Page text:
BCCI plan Twenty20 tournament
24 Aug 2007
By: Richard Dickinson
The Board for Control of Cricket in India appears to be planning an ambitious Twenty20 venture along the lines of professional European football, involving domestic leagues in four different countries and an international super-league in addition. Cricket Australia is believed to be involved, and the project is expected to be overseen by the International Management Group (IMG), an international event manager.
According to details which first appeared in the Hindustan Times
, IMG will meet board officials from the BCCI, CA, the United Cricket Board of South Africa and the England and Wales Cricket Board to formalise a domestic league in each of these boards' countries. It is thought that clubs are to be able to hire players from anywhere and everywhere - including Pakistan and Sri Lanka.
The side which finishes atop each of the four leagues (likely to be called Professional Cricket Leagues) will then progress to a super-league, likely to be called the Champions Cricket League.
It is believed that Lalit Modi of the BCCI and James Sutherland, CA chief executive, have been planning the enterprise for several months, and that it is not a response to the recent gathering in momentum of the Indian Cricket League (ICL) set-up by Zee TV. Nonetheless, it is likely to provide the BCCI with a powerful vehicle to counter what had been looking increasingly like a threat to its grip on cricket in the country.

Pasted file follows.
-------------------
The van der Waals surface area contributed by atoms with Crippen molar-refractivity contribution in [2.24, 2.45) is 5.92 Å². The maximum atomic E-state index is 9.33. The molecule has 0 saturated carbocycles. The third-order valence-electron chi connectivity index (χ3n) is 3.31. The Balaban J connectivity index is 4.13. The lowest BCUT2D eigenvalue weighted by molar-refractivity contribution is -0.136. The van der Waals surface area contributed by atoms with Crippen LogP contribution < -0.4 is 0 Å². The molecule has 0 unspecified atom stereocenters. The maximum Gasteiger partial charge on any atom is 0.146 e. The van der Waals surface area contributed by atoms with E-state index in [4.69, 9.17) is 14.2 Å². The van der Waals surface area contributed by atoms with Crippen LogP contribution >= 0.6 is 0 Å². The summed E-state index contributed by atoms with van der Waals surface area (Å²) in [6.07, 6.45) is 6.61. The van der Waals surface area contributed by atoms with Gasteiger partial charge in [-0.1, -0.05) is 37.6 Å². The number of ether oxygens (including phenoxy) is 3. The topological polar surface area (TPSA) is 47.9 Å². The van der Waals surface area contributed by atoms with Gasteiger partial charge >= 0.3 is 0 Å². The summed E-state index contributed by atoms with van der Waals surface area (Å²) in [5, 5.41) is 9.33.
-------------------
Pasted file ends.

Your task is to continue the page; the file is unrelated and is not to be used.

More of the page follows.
The operation has been kept under wraps until complete, with IMG officials having already made a presentation to Sharad Pawar, BCCI president, but not to the working committee. A CA spokesperson refused to confirm any details still: "All I can tell you is that Cricket Australia is not in a position to make a comment at this stage. We are regularly approached by all sorts of people who have exciting ideas. We're always keen to look at these ideas and see what's possible," he said. "Until we have ink on a contract we don't believe in making public statements. On this issue it would be more appropriate if you spoke to the BCCI."
The idea is that corporates can buy a franchise at auctions held in each country, then a staff of 15-20 players for it, with a top limit on transfer fees. It is likely to result in greater employment opportunities for cricketers, plus coaches, physiotherapists, Umpires, scorers and other officials.
Absolute confirmation from any party, however, remains to be given.Discuss this news item in the Cricket Web Forums